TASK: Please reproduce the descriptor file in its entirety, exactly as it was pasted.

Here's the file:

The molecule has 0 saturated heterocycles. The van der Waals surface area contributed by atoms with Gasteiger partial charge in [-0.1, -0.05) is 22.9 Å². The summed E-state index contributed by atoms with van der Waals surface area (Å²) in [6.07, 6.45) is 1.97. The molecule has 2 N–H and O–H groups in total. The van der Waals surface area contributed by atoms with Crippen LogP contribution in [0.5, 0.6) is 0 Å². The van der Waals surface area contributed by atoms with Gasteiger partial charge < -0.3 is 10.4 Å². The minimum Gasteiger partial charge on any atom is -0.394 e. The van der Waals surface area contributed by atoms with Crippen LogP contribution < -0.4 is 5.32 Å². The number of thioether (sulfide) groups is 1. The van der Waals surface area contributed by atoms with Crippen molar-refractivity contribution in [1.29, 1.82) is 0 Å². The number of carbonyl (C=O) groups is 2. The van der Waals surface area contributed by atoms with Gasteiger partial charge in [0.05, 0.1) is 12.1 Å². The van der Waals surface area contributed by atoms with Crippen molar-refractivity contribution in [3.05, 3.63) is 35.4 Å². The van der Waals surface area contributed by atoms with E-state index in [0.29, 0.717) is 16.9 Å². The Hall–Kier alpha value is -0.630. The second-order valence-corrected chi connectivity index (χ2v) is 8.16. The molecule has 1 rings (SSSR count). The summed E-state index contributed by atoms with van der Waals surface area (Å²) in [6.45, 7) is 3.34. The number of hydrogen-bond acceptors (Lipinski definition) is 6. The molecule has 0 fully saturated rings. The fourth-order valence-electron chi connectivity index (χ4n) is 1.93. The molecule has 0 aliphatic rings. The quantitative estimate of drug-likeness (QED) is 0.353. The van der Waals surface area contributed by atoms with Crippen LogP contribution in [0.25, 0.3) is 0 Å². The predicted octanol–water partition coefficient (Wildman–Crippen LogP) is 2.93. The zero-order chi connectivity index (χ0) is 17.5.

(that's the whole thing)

The molecule has 0 saturated heterocycles. The van der Waals surface area contributed by atoms with Gasteiger partial charge in [-0.1, -0.05) is 22.9 Å². The summed E-state index contributed by atoms with van der Waals surface area (Å²) in [6.07, 6.45) is 1.97. The molecule has 2 N–H and O–H groups in total. The van der Waals surface area contributed by atoms with Crippen LogP contribution in [0.5, 0.6) is 0 Å². The van der Waals surface area contributed by atoms with Gasteiger partial charge < -0.3 is 10.4 Å². The minimum Gasteiger partial charge on any atom is -0.394 e. The van der Waals surface area contributed by atoms with Crippen LogP contribution < -0.4 is 5.32 Å². The number of thioether (sulfide) groups is 1. The van der Waals surface area contributed by atoms with Crippen molar-refractivity contribution in [1.29, 1.82) is 0 Å². The number of carbonyl (C=O) groups is 2. The van der Waals surface area contributed by atoms with Gasteiger partial charge in [0.05, 0.1) is 12.1 Å². The van der Waals surface area contributed by atoms with Crippen molar-refractivity contribution in [3.05, 3.63) is 35.4 Å². The van der Waals surface area contributed by atoms with E-state index in [0.29, 0.717) is 16.9 Å². The Hall–Kier alpha value is -0.630. The second-order valence-corrected chi connectivity index (χ2v) is 8.16. The molecule has 1 rings (SSSR count). The summed E-state index contributed by atoms with van der Waals surface area (Å²) in [6.45, 7) is 3.34. The number of hydrogen-bond acceptors (Lipinski definition) is 6. The molecule has 0 fully saturated rings. The fourth-order valence-electron chi connectivity index (χ4n) is 1.93. The molecule has 0 aliphatic rings. The quantitative estimate of drug-likeness (QED) is 0.353. The van der Waals surface area contributed by atoms with Crippen LogP contribution in [0.25, 0.3) is 0 Å². The predicted octanol–water partition coefficient (Wildman–Crippen LogP) is 2.93. The zero-order chi connectivity index (χ0) is 17.5.